On the day after Glitnir’s nationalization, on the 30th September, GBP (British Pound Sterling) 37 million was taken out of Kaupthing Edge bank accounts in the UK. This massive withdrawal triggered a ‘code red’ on the state of Singer & Friedlander. In response, Singer & Friedlander announced it would increase its funding from Kaupthing by an additional GBP 1.1 billion; but the mother company could not provide such funding. The remaining assets were frozen and Kaupthing collapsed.
Aftermath of the Storm
The anger of the Icelandic people is understandable. The Holland and London based financial institutions insist that the citizens of Iceland are responsible for the banks they had invested in, and they want their money back now. They are willing to pay back the debt. The yoke is a yearly interest charge on the 3 billion GBP (ten billion dollars) that laps up the entire tax base of the 300,000 citizens. Many feel fraud was involved and Kaupthing recently took the English banks to the high courts to prove it.
Although the general consensus has been, if England had not withdrawn such massive amounts from the Icelandic firm, Kaupthing would not have collapsed, the High Court of London decided the London banks were not at fault. Iceland had nationalized one of its banks, leaving the other two questionable as to their ability to remain within the International arena. Almost as though it was deliberate, almost as though to verify the words, “no good deed goes unpunished”, Iceland was dethroned from a leading voice in global progressive unity to a humiliated country in one sure stroke of the economic sword.
Since Iceland’s spiral into economic ruin, the mood of the people is dismal. The unemployment rate of 8,2% hasn’t been higher since 1997. The construction of a half finished concert hall overlooking Flaxifloi Bay, which was to be a symbol of their prosperity, has halted, with estimates that its completion will not take place until 2011. Businesses, restricted by their local currency, are floundering. Loan payments have doubled. Crime has skyrocketed. Bitter tensions have erupted between Iceland and Great Britain. The Icelandic people blame everyone from Britain and its Prime Minister Gordon Brown, to the EU to the big Icelandic investors – sarcastically referred to as the “Vikings” – whose antics abroad are considered to be a big catalyst in Iceland’s downfall. Many of these so-called Vikings have felt the full force of that wrath. Their cars and houses have been vandalized – a level of violence unheard of in Iceland for many decades.
Getting the Best for Cheap
As Iceland struggles to recover, it turns to tourism and small business endeavors that include private services such as dining and handcrafts. The International exchange remains difficult with its weak currency. October 26th. McDonald’s pulled down their golden arches. Citing rules that entailed buying their beef and other ingredients with Iceland’s weak currency, the global franchise claimed doing business with Iceland is just too expensive.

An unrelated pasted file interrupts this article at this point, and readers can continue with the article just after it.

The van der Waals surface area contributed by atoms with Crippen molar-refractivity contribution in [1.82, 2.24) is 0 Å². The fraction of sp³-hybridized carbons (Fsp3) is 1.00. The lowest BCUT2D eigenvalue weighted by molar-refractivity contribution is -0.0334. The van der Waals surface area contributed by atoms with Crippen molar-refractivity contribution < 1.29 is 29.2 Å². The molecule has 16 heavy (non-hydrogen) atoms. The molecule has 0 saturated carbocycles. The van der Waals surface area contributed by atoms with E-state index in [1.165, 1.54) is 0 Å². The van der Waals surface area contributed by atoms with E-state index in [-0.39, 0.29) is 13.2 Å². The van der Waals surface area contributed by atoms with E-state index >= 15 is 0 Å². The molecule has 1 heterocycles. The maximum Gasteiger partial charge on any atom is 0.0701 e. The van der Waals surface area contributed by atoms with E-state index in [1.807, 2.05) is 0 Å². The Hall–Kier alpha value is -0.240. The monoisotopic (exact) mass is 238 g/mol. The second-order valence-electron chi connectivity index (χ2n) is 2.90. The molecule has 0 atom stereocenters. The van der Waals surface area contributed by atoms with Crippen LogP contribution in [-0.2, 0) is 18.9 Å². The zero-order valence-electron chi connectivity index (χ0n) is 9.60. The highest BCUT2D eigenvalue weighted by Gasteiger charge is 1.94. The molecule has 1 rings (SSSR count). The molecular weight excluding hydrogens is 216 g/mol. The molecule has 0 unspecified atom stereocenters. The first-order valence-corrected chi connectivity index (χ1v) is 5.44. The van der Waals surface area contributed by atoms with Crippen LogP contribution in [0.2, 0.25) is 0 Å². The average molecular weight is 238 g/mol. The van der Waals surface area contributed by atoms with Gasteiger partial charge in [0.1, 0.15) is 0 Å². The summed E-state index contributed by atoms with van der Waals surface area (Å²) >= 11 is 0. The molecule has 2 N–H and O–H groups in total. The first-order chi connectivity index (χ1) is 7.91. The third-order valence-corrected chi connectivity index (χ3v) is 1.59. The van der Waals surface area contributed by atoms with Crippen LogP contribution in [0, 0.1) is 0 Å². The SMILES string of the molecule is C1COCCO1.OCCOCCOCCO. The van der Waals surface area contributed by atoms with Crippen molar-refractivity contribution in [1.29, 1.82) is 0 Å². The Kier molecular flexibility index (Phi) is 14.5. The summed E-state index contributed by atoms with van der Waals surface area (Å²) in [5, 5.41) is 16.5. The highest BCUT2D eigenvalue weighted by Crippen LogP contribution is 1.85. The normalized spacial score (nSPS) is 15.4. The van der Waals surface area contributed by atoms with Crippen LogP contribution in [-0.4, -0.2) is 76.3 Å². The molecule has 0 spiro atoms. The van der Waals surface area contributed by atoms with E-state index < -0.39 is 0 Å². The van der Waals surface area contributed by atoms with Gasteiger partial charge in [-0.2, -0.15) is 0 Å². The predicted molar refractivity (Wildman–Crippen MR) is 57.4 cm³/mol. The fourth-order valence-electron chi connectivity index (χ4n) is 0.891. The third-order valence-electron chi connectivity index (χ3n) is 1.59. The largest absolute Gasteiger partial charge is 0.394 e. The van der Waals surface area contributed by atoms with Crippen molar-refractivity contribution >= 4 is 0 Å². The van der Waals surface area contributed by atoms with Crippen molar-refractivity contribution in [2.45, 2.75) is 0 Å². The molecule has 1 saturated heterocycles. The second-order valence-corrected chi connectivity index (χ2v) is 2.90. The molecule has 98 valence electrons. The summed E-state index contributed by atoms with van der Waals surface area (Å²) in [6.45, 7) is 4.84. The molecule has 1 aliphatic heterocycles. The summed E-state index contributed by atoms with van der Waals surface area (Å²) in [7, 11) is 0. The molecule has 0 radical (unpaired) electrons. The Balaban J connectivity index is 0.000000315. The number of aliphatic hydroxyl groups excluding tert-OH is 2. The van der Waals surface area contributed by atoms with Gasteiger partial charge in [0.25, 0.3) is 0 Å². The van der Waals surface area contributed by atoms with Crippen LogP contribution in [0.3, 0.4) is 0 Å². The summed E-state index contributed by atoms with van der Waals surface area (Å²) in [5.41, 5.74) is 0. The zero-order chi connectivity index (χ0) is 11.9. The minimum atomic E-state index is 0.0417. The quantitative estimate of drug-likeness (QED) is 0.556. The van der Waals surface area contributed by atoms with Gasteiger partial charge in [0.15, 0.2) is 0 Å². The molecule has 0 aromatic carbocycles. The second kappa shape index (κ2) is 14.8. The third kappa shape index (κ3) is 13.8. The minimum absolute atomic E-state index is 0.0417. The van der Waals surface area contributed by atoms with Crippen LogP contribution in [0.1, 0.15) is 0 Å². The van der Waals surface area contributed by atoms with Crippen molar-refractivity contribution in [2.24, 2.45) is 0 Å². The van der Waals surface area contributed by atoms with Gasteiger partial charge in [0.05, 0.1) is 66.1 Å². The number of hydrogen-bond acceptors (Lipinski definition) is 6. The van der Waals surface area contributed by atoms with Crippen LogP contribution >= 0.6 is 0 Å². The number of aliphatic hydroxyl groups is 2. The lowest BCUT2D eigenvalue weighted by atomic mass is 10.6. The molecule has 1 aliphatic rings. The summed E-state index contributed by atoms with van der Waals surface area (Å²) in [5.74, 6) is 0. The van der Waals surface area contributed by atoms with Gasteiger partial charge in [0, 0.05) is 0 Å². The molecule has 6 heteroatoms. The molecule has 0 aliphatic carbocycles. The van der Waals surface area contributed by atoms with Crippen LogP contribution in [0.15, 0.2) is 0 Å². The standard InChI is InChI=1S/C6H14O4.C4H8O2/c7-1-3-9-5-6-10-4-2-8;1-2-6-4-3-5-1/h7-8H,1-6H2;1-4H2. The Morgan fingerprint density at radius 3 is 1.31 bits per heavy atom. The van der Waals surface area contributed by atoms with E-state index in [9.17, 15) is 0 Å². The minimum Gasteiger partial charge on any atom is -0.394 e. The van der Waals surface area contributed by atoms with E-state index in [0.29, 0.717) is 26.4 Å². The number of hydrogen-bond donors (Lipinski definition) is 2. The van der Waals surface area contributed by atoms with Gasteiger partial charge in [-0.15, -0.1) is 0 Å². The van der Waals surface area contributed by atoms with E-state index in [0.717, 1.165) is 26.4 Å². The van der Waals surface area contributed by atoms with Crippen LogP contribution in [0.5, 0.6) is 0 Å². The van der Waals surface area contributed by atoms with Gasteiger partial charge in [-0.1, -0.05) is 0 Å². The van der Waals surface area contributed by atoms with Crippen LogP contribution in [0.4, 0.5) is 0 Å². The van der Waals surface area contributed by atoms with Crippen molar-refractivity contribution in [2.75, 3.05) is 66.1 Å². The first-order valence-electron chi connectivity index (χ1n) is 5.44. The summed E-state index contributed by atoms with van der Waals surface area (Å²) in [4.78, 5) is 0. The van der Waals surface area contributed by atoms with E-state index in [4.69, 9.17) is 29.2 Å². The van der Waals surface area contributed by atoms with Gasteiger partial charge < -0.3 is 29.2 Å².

According to Thomas Friedman, correspondent for the Nordic Financial Times, there are pro’s and con’s involved with McDonald’s decision.
The pros: as per Thomas Friedman: “No two countries that both had McDonald’s had fought a war against each other since each got its McDonald’s.”
The cons: variously, McDonald’s is a symbol of American cultural imperialism, capitalism, environmental meat-eatist degradation. And, of course, its departure could now mean that Iceland, now off the special sauce, is also off the world’s economic grid.
It seems wrong, somehow, that a country that had given the world the best of its medical expertise and had pioneered into renewable energy resources should now be ignored by the very countries that had benefitted from it. It seems even more disproportionately wrong when you consider that these contributions to global knowledge came from a country of 300,000 people; a population no larger than that of any medium sized town within the developed countries. The efforts of Kaupthing to file against the giants of finance, Great Britain and Holland, were like the voice of a single individual filing against a major insurance company. It needed other countries that had experienced similar plights, to back it. It needed to file a class action suit.
Iceland is angry; so angry, the citizens boldly suggest their country join Russia or Canada; even though they have been a sovereign country since 1947, while the government works frantically for admission into NATO. The application into NATO is based off necessity, not the good will of the people. The people feel the banks of London and Holland failed them. They feel Europe failed them. They feel NATO will let them down. The truth is, we have all been let down when the global economy is being played by a handful of bankers with the win-lose mentality of a monopoly game with a twist; they manufacture their own money. The truth is that a country with an abundance of resources, both in natural materials and intellectual property, should not have been brought to its knees. The truth is that the lessons learned from Iceland should not have been how small countries should never try to compete against veteran Capitalists, but how small countries can thrive on their own ingenuity. They should have been a hope, an inspiration for a brighter tomorrow. Instead, they have been one of the worst examples of economic failure in a world crisis. They have been a lesson in how to get the best for cheap and then exploit it.